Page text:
Friday, February 10, 2012

EPA Approves Largest Coastal No-Discharge Zone in History

Cruise ships have been in the news a lot lately with the horrific disaster in Italy. More news effecting this industry was made yesterday, but this time, the story results in positive environmental benefits to the California coast. Jared Blumenfeld, the EPA’s Pacific Southwest Regional Administrator signed a rule that will finalize EPA’s decision to approve a state proposal to ban all sewage discharges from large cruise ships and most other large ocean-going ships to state marine waters along California’s 1,624 mile coast from Mexico to Oregon and surrounding major islands. Today’s action establishes a new federal regulation banning even treated sewage from being discharged in California’s marine waters. "This is an important step to protect California's coastline. I want to commend the shipping industry, environmental groups and U.S. EPA for working with California to craft a common sense approach to keeping our coastal waters clean." said Gov. Jerry Brown.
"By approving California's 'No Discharge Zone,' EPA will prohibit more than 20 million gallons of vessel sewage from entering the state's coastal waters," said Jared Blumenfeld. "Not only will this rule help protect important marine species, it also benefits the fishing industry, marine habitats and the millions of residents and tourists who visit California beaches each year."

This rule will have significant impact, especially when considering that several dozen cruise ships make multiple California port calls each year while nearly 2,000 cargo ships made over 9,000 California port calls in 2010 alone. EPA estimates that the rule will prohibit the discharge of over 22 million of the 25 million gallons of treated vessel sewage generated by large vessels in California marine waters each year, which could greatly reduce the contribution of pollutants still found in treated vessel sewage.

"California's coastal waters will no longer serve as a sewage pond for big ships," said Cal/EPA Secretary Matthew Rodriquez. "For too long, pollution from these vessels has endangered our marine environment, jeopardized public health and threatened the coastal communities that rely on recreation and tourism dollars. I commend U.S. EPA for helping us ensure that our coastline remains pristine."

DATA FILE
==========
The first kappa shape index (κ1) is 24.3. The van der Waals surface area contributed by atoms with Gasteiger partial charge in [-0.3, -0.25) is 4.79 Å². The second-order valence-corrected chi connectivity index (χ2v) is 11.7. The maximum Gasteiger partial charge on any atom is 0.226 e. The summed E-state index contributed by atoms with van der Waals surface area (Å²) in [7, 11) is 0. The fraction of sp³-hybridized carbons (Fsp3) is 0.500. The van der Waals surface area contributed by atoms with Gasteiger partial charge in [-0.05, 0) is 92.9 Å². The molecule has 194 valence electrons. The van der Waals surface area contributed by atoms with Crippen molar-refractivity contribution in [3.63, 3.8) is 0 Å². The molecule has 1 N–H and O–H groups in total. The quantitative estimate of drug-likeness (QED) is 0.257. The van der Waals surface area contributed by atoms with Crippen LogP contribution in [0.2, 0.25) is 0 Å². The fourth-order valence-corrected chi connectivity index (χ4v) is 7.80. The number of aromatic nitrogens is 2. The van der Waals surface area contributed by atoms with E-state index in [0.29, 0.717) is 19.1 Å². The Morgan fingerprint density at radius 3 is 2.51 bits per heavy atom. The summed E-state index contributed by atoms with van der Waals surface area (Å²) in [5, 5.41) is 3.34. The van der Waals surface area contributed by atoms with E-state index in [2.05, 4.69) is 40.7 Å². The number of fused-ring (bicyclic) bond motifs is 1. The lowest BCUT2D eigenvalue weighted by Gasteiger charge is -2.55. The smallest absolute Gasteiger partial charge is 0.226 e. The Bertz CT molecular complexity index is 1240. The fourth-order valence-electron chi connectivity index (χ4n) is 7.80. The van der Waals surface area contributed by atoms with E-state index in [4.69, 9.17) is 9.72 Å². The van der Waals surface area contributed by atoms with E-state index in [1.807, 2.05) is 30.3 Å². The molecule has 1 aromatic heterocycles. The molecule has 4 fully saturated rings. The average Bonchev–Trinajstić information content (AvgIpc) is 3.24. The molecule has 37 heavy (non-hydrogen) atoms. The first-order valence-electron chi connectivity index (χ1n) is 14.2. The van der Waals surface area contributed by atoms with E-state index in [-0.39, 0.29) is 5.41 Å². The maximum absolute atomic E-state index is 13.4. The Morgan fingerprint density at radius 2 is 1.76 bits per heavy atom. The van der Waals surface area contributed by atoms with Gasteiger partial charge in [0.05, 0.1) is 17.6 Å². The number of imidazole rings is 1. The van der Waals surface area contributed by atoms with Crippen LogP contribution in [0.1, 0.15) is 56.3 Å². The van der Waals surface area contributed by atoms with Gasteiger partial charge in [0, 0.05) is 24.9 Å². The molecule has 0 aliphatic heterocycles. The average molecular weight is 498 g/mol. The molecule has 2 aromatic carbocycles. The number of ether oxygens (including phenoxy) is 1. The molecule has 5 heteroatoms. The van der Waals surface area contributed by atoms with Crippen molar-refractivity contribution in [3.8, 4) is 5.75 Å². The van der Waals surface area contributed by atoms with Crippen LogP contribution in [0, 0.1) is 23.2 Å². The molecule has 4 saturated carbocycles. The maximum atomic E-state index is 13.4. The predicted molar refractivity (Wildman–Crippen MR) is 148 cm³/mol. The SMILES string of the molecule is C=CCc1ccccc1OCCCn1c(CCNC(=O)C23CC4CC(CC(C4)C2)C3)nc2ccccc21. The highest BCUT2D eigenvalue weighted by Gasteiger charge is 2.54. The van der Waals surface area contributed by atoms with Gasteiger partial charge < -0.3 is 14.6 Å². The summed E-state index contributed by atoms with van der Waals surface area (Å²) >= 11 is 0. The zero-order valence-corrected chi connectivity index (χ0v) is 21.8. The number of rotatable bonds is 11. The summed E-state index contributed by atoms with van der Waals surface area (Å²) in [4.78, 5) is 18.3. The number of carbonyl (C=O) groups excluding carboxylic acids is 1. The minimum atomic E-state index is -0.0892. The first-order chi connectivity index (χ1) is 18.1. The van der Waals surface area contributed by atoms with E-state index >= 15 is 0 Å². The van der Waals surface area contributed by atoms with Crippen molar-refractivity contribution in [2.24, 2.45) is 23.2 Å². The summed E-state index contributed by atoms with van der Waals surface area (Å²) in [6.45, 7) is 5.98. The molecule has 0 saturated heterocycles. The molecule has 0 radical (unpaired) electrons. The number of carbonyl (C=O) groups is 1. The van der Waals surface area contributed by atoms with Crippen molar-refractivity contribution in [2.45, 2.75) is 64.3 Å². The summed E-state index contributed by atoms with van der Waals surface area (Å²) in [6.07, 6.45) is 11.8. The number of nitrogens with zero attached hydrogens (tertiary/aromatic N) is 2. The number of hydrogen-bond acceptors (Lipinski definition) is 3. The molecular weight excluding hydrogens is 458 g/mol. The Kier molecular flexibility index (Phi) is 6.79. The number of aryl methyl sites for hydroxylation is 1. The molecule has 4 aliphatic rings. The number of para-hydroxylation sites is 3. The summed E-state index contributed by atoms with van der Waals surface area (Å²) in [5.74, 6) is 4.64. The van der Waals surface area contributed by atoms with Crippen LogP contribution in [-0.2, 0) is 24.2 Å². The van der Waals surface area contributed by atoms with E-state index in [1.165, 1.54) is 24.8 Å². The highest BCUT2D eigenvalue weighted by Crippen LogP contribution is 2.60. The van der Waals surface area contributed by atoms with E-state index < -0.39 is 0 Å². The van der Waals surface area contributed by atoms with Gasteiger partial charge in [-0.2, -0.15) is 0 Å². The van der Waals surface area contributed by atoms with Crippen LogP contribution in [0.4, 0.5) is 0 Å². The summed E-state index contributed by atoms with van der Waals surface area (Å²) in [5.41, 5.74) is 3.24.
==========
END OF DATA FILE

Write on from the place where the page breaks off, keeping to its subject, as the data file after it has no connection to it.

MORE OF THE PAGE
The new rule is the largest in history in terms of geographical scope. In contrast to prior no-discharge zones under the Clean Water Act, which have applied to very small areas, the new ban applies to all coastal waters out to 3 miles from the coastline and all bays and estuaries subject to tidal influence. Other California no discharge zones for ten bays and marinas remain in effect for all vessels.

“Big ships make for big pollution but unfortunately, responsible disposal of sewage from ships hasn’t always been a given in California,” said Marcie Keever, oceans and vessels project director at Friends of the Earth. “The actions taken today by the U.S. EPA, the State of California, and the thousands of Californians who supported the Clean Coast Act mean that cruise lines and the shipping industry can no longer use California’s valuable coastal and bay waters as their toilet.”

For more information on the rule, click here.

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